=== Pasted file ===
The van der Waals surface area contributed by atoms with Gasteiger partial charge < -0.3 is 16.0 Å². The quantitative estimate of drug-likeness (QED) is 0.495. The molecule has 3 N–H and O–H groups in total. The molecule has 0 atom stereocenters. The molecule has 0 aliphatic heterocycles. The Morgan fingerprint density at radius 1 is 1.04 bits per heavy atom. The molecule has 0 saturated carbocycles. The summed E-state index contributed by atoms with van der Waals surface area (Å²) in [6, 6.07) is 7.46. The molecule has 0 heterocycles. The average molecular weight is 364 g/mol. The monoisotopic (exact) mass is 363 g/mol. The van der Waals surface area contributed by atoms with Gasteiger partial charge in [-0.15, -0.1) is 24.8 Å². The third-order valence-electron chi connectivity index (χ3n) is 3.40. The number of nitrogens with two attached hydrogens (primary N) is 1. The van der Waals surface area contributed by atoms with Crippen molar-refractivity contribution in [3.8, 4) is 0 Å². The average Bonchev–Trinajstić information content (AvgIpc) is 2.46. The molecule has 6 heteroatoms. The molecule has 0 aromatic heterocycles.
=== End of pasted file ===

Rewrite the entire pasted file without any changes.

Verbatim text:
The van der Waals surface area contributed by atoms with Gasteiger partial charge < -0.3 is 16.0 Å². The quantitative estimate of drug-likeness (QED) is 0.495. The molecule has 3 N–H and O–H groups in total. The molecule has 0 atom stereocenters. The molecule has 0 aliphatic heterocycles. The Morgan fingerprint density at radius 1 is 1.04 bits per heavy atom. The molecule has 0 saturated carbocycles. The summed E-state index contributed by atoms with van der Waals surface area (Å²) in [6, 6.07) is 7.46. The molecule has 0 heterocycles. The average molecular weight is 364 g/mol. The monoisotopic (exact) mass is 363 g/mol. The van der Waals surface area contributed by atoms with Gasteiger partial charge in [-0.15, -0.1) is 24.8 Å². The third-order valence-electron chi connectivity index (χ3n) is 3.40. The number of nitrogens with two attached hydrogens (primary N) is 1. The van der Waals surface area contributed by atoms with Crippen molar-refractivity contribution in [3.8, 4) is 0 Å². The average Bonchev–Trinajstić information content (AvgIpc) is 2.46. The molecule has 6 heteroatoms. The molecule has 0 aromatic heterocycles.